The word polaco is often used by Serbs in everyday life and means “slowly, calmly” in Serbian. It can be pronounced with different intonations and used in a variety of situations. There is much more to polaco than a mere translation shows, and even the peculiar Serbian lifestyle is described using this word.
Polaco: Serbian Lifestyle
The Serbs are used to living at a steady pace without much hurry. It is very hard to unsettle them as they are not prone to panic even in the most extreme situations. The residents of Serbia are known for their calmness and poise and tend to take all the things happening in their lives with a sufficient degree of philosophy without getting carried away by emotions.
This stands in contrast to more persevering nations that are used to protecting their interests in any situation and are not prepared to put up with delays or other inconveniences. They will not take it easy if a plumber comes late or there is a long queue in the supermarket.
This is the reason why the Serbs may look like sleepy flies to the nations that are used to a more energetic attitude to life. The advertising phrase “and let the whole world wait!” is definitely about the Serbian lifestyle. They are in no hurry at work, either, and are prone to frequent coffee breaks – especially if something unexpected occurs. This is probably the reason why Serbian cafes are packed: the locals love enjoying their life rather than doing something on the run.
The immigrants that relocate to Serbia may feel ill at ease as they do not always fit the rhythm of life that is customary for the locals. The first difference from the hectic lifestyle you may be used to is the leisurely walk of Serbs and lack of haste. They are not in a hurry and they are not afraid to be late for meetings.
On the other hand, polaco is also the reason why bureaucratic processes can slow down. It may be a disadvantage of this way of life typical of Serbia as the citizens that require public services may need them quite quickly.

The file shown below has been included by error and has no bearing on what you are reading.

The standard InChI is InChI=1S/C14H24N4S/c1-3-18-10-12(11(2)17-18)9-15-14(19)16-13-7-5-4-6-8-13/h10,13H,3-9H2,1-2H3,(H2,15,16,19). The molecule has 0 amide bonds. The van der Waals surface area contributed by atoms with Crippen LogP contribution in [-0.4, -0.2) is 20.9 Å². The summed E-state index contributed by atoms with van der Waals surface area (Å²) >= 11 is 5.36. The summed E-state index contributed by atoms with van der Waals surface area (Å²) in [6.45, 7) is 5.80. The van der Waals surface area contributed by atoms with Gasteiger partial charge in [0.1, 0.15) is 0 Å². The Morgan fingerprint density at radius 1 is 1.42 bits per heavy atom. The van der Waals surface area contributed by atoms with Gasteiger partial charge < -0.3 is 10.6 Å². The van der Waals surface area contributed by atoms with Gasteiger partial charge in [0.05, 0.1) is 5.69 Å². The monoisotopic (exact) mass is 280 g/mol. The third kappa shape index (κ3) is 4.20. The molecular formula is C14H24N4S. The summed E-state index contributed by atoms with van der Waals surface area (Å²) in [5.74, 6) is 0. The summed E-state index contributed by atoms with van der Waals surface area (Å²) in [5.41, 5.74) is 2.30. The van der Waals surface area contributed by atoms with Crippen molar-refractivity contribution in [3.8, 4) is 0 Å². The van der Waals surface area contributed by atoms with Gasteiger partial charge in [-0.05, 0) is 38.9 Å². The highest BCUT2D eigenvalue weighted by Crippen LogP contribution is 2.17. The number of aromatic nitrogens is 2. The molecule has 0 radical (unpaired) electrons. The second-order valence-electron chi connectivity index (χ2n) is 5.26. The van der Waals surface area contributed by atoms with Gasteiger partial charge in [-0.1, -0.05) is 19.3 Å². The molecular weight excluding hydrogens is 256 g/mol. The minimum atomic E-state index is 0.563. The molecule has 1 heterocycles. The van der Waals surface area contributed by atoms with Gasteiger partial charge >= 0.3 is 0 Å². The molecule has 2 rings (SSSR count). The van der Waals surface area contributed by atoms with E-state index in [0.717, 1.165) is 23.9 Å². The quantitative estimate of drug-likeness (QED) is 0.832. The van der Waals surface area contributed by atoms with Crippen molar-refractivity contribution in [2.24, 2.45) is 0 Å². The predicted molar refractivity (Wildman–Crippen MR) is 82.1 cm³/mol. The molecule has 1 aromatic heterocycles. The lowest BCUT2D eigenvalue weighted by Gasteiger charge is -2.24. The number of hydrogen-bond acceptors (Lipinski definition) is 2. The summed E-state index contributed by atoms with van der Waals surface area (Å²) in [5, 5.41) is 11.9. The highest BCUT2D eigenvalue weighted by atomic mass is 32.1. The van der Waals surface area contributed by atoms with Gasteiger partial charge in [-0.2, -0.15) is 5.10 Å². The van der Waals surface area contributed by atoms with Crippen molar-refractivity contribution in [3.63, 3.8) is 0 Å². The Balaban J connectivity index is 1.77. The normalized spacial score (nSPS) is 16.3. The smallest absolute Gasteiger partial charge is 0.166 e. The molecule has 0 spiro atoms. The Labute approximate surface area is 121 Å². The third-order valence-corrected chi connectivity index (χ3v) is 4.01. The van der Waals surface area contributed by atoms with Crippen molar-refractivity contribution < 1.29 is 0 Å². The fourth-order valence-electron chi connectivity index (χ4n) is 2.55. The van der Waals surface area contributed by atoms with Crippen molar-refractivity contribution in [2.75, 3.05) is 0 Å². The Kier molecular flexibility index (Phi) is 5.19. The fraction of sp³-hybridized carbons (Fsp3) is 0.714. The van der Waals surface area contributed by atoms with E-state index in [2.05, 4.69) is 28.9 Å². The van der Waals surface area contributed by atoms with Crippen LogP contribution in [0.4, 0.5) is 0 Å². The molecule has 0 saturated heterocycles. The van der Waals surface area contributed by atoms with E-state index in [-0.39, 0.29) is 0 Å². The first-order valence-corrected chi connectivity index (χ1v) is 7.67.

The working day of different services starts at 7 a.m. Officials prefer to have breakfast at 10 o’clock, and they stop receiving citizens even if there are long queues. This does not worry them in any way, and local residents entertain themselves with conversations and rumors while they are waiting near the office. This is probably the reason why people in Serbia are not offended in any way if they are made to wait.
When the Serbs communicate with foreigners, they stay true to their lifestyle rather than adopt the attitudes of the new culture: they find it important to keep their lack of haste and polaco.
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Polaco: Everyday Use
If the Serbs notice any haste or fuss, they will say polaco. For example, a careful father can say that to his child who is still shaky while walking but is going to run. This may be the answer given by the technical support operator when asked why the worker still has not arrived. Polaco pronounced with different intonations can be heard in queues or in a crowded bus. In these cases, it is used to ask you to take patience and stop worrying. And it is the intonation that helps to communicate the multiple meanings that polaco may have.
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Kafana: the Place to Live your Polaco Life
The Serbian laid-back lifestyle brought to life one more term, kafana. This word is used by the Serbs to denote public places where you can relax and have a rest: we are talking about restaurants, cafes, coffee houses, and just pubs. An average Serb who has some free time is highly likely to spend it in a kafana. And this explains why small towns with a population of about 100,000 people may have more than 200 cafes.
Kafana is used more often to spend your time in polaco style than to eat or drink something. The Serbs usually order a glass of beer or a cup of coffee and can sit for hours enjoying the atmosphere and relaxing.
The slow pace of life in Serbia is a bad match to a healthy life, and many people do not follow the recommendations related to healthy eating and keeping fit. This is probably connected with lack of motivation as polaco does not stimulate the Serbs to quickly achieve the goals and results. They prefer spending time in kafanas, drinking alcohol, and smoking to physical exercises. By the way, Serbia is a place where smoking in many catering establishments is still allowed. Dishes served in restaurants are rich in calories, and the servings are large. The Serbs prefer to order fried meat with a glass of beer or rakija, the local moonshine.
Also, people in Serbia still read a lot of printed editions. There are a lot of newsstands in large cities where you can also buy tobacco, cigarettes, and low-alcohol drinks. As you see, the surrounding infrastructure is made for the Serbs who are in no hurry and enjoy their polaco lifestyle.
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